I really appreciate the viewpoints posted by the AD/HD mates especially as my husband sometimes doesn't appear to be/want to be introspective enough to give me similar feedback.
My question is with regard to feelings like feeling you "can't do anything right" especially in relation to messing up the same things over and over, and still seeming surprised at the result. He definitely feels this way at times and we're both frustrated, but the obvious answer is to be aware you have trouble in a certain area and try to minimize it as much as possible. Every book says this, every conference session says this, and we've discussed it personally that he needs to do this; yet he dosen't put the safety nets in place...even when it only needs a simple checklist. I understand thinking/doing things differently, but I don't understand not taking the action to be sure that other people get what they need from you.
For example: We are self-employed & a couple times a month he has to invoice. He has frequently sent in inaccurate invoices because he didn't check carefully to be sure that he was including all the work that he did. It has always been able to be resolved, but it's an unnecessary and frustrating step--for both of us AND for the person improperly invoiced. I've offered to take over the invoicing as it is clearly not his strong suit, but it has become such an important thing in his mind to be able to do that he won't give it up. Ok I understand this, but then why not take GOOD care to be sure you do it correctly.
We've tried several things, and our most successful endeavor is to have me check it before he faxes it in. That has worked very well as I catch any small errors before anyone else has to deal with it, but after a couple months of having no issues he now is faxing them off after having "forgotten" to let me check it. So far they are still correct, but it is like he no longer thinks he has any issue, which just isn't true. He uses the past month's invoice as a template and basically changes dates of payment due, dates of service, invoice numbers, etc--sometimes he messes up the invoice numbers (which are supposed to be based on the date the invoice is generated), sometimes forgets to include a service because of a reschedulation, sometimes he doesn't change the dates of the services, sometimes he forgets to change the date due. Sometimes, and this is the worst, he forgets to fax it in on time and then we have to wait longer to be paid.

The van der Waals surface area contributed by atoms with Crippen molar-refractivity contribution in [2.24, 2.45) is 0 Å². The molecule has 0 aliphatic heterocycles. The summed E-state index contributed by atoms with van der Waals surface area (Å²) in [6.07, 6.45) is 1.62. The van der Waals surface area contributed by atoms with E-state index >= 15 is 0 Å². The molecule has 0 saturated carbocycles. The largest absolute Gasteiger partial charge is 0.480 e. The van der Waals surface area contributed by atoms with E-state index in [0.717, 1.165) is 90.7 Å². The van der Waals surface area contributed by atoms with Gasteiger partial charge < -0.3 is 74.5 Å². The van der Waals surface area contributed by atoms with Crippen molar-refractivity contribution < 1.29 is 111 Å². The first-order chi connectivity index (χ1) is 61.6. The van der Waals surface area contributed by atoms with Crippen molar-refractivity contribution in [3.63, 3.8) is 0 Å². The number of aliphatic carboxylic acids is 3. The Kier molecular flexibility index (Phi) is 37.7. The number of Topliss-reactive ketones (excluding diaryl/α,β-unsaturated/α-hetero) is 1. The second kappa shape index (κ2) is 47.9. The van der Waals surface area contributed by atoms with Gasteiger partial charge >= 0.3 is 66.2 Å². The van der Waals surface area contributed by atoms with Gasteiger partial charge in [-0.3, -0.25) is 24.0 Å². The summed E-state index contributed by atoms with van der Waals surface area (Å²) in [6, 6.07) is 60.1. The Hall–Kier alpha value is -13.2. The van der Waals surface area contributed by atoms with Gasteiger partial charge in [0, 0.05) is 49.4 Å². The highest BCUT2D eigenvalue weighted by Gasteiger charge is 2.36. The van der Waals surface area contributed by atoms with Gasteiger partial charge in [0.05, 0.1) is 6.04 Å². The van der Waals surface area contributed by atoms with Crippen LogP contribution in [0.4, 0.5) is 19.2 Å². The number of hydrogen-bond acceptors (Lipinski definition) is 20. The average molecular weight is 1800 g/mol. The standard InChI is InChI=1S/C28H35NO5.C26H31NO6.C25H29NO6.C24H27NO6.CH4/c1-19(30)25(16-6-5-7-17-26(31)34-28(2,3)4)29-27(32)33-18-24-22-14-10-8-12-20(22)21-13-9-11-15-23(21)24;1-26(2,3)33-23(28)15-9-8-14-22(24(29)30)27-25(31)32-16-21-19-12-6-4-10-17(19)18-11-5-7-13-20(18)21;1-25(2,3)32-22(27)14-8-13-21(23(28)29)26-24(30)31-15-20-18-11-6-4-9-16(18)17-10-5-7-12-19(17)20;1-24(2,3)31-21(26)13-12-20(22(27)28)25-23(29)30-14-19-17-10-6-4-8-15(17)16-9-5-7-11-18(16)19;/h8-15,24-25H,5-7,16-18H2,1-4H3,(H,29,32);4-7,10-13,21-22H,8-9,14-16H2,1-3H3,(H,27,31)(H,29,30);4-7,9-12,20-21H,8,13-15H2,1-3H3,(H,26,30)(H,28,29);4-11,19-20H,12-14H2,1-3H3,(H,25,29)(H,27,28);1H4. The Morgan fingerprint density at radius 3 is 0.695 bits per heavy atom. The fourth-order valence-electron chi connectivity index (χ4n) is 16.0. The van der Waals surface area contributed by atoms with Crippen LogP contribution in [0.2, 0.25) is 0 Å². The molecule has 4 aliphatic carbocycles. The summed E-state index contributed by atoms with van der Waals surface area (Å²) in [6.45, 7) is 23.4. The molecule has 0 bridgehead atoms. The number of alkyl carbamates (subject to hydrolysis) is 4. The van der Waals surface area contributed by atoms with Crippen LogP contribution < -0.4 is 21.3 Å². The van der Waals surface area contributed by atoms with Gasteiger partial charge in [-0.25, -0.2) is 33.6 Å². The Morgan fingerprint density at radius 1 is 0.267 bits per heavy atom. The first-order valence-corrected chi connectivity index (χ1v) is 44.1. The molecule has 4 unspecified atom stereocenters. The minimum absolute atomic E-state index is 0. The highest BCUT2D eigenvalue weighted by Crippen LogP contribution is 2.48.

We both agree that simple checklists for these types of repetitive actions would catch any of those little attention errors before he sends it off. We've been discussing checklists for several things for at least a year. He WILL NOT make them. What the heck is up with this??
He accepts he has ADD and that he needs to do some things a little differently & is on meds. I think if he'd come up with the checklist idea that maybe he'd be making them, but since it was my idea, he doesn't do it--this resistance to other people's ideas when he has no plan of his own is one of my biggest causes of frustration. For this reason, I don't see any value to me making them for him because it is like a stubborn child saying "I wanna do it myself" not in words but definitely in behavior. If I make the checklist, I seriously doubt he'd use it consistently because he hasn't *bought into* the idea enough to make it his own.
checklists too much work?
Submitted by arwen on
Aspen, I am not an AD/HD mate, but I have had similar problems with my ADD spouse. What I got from him as we discussed this over the period of many years is the following:
I don't know if this is the way your spouse's thinking operates, but it may give some insights. It has helped my husband to maintain use of checklists by my underscoring the relationship between using the checklist and getting the good results, and to remind him when he doesn't use the checklist and gets bad results of why it's really better to use the checklist.
There have been times when my husband has abandoned a checklist, and has managed to continue getting good results without it -- I can only assume that this is because he managed to internalize the checklist sufficiently that it became habit. I've found this typically occurs when the checklist is relatively short. When he has abandoned longer or more complicated checklists, the results have been more hit-and-miss. Generally, if the consequences aren't too bad, I don't make a big deal about it, but obviously in your case, this is your livelihood, and while each individual error may not be a big deal, collectively they certainly are. There may be an added facet of your husband's difficulty with using this tool -- he may not be able to remember very many individual instances of problems and therefore cannot recognize how it all adds up to a bigger problem, so he may not see the same degree of motivation for using it as you do.